Prolonged Standing Can Cause Health Problems

prolonged standing


We all hear about how sitting too much at work is bad for our health. But, what about those who have to stand for many hours at their jobs? Are there health risks associated with standing too long while working?

The answer is yes, standing too long without breaks at your job can cause health problems. In a recent study published in Human Factors, prolonged standing can lead to a myriad of health problems including back problems and joint pain.

The first author Maria Garcia, notes that long-term muscle aches and fatigue resulting from prolonged standing has not received very much research. In the study, it is also proven that both young and old are affected. Those participating in the study were 12 women and 14 men. The age groups were broken into two groups and participants were simulating standing work for 5 hours at an interval.

According to the Canadian Center for Occupational Health and Safety (CCOHS), working in a standing position on a regular basis can lead not only to fatigue and lower back pain but can also cause other health problems such as sore feet, swollen legs, varicose veins and stiffness in the neck and shoulders.

So, what should employers do in a situation where employees have to stand for long periods of time? When the work requires employees to be standing for long periods of time high chairs can be provided to allow the worker to sit for a bit.

In a work place that is trying to be well-balanced, the workers are allowed to be in a number of positions including sitting down and standing. Unfortunately, not all work places are so accommodating and the standing can begin to takes its toll.

Saving Your Feet

For those who have no choice but to stand while working there are things that you can do to help alleviate the foot and muscle aches and pains.

  • Put your feet up while on breaks and this includes your lunch breaks.
  • Wear shoes with good support.
  • Watch your weight as extra weight puts strain on your legs and feet.
  • Exercise regularly to maintain good circulation.
  • Eat a low salt diet to avoid excess swelling.
  • Do not wear tight hosiery or high heels.
  • Change your standing position regularly.

You are not going to last too long as a great employee if you are having issues with your feet. It is very important to take care of yourself and your feet. Long periods of standing do take a toll on your body but following the simple tips above will help alleviate problems that may arise.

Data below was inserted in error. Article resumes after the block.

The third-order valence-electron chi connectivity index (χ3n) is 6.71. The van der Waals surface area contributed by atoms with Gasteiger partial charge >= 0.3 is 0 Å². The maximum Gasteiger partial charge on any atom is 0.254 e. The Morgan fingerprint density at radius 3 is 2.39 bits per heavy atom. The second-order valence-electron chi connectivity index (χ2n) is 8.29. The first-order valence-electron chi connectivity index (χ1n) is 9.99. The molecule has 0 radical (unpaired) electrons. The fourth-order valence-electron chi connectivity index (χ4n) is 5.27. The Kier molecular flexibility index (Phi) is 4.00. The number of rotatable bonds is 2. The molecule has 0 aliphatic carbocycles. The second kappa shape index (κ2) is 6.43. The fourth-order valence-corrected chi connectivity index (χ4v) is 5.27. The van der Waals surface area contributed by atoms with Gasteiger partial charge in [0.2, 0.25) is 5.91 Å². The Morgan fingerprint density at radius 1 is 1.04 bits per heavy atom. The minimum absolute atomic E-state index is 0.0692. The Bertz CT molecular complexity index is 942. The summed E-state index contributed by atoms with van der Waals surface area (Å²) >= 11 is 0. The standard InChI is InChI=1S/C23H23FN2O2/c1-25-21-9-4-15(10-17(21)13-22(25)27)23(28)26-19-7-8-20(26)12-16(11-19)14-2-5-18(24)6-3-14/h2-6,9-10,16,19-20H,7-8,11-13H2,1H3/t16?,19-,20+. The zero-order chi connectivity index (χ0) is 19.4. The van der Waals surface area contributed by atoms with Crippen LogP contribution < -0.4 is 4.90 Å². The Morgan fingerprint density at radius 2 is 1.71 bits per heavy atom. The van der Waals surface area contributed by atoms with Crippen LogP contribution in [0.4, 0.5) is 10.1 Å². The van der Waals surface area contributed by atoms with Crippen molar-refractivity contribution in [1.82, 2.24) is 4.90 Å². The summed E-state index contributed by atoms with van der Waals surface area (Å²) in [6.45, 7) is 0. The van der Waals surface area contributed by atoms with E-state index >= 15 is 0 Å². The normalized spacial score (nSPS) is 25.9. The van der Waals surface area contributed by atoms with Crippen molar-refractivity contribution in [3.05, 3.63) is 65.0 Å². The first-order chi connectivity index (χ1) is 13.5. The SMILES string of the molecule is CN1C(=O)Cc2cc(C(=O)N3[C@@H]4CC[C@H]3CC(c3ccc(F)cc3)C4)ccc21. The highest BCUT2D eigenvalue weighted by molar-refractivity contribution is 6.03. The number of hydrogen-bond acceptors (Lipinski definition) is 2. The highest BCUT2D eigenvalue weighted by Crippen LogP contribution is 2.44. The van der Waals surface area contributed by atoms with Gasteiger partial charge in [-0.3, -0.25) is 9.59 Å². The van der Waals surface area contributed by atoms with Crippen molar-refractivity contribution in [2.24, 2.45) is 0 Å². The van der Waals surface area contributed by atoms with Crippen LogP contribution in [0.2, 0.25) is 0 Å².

When you get home after work and have been standing on your feet for hours, treat them kindly. Put your feet up or give them a nice warm soak in warm water and Epsom salt. Not only will your feet thank you, your whole body will. Taking even just a few minutes to take care of your feet will make a big difference.

For foot problems that just do not seem to get better, be sure to make an appointment with your foot specialist.

Cowboys Aren’t the Only Heel Spur Victims: A Podiatrist’s Advice on Heel Spurs

For most people, the word “spurs” conjures an image of a cowboy’s riding boots. In the world of podiatry, spurs are a common foot problem. Heel spurs are occasionally problematic calcium deposits on the underside of the heel bone. They are often painless, but become a daily frustration requiring treatment in the cases where they do cause pain.

Causes of heel spurs include strains of the foot muscles and ligaments, stretching of the plantar fascia, and recurrent tearing of the membrane covering the heel bone. Athletes participating in running and jumping activities are more likely to experience spurs. Other risk factors include excess weight, running on hard surfaces, poorly fitting shoes with improper arch support, and abnormalities in walking  which place excessive stress on the ligaments, heel bone, and nerves close to the heel.

The reason that some heel spurs start causing pain is the development of inflammation at the location where the spur formed. The spurs themselves are not painful—it is the soft tissue they damage that results in the often described feeling of a knife sticking in the bottom of the feet. Most people experience heel spur associated pain when they first stand up in the morning.

There are many non-surgical treatment options for heel spurs. Stretching exercises, special orthotics, and taping of the foot to rest stressed tendons and muscles have all been cited as being effective. In some cases, corticosteroid injections can help relieve the soft tissue inflammation. For the 10% of people who do not respond to these treatments, surgery might be an option to consider. Minimally invasive removal of the spur itself or release of the plantar fascia usually take care of the problem, but as with all kinds of surgery, there are some associated risks.

If you would like to diagnose your heel pain or explore your treatment options, call 215-230-9707 to make an appointment with Dr. Ken Lefkowitz and his staff at Quality Foot Care in Doylestown.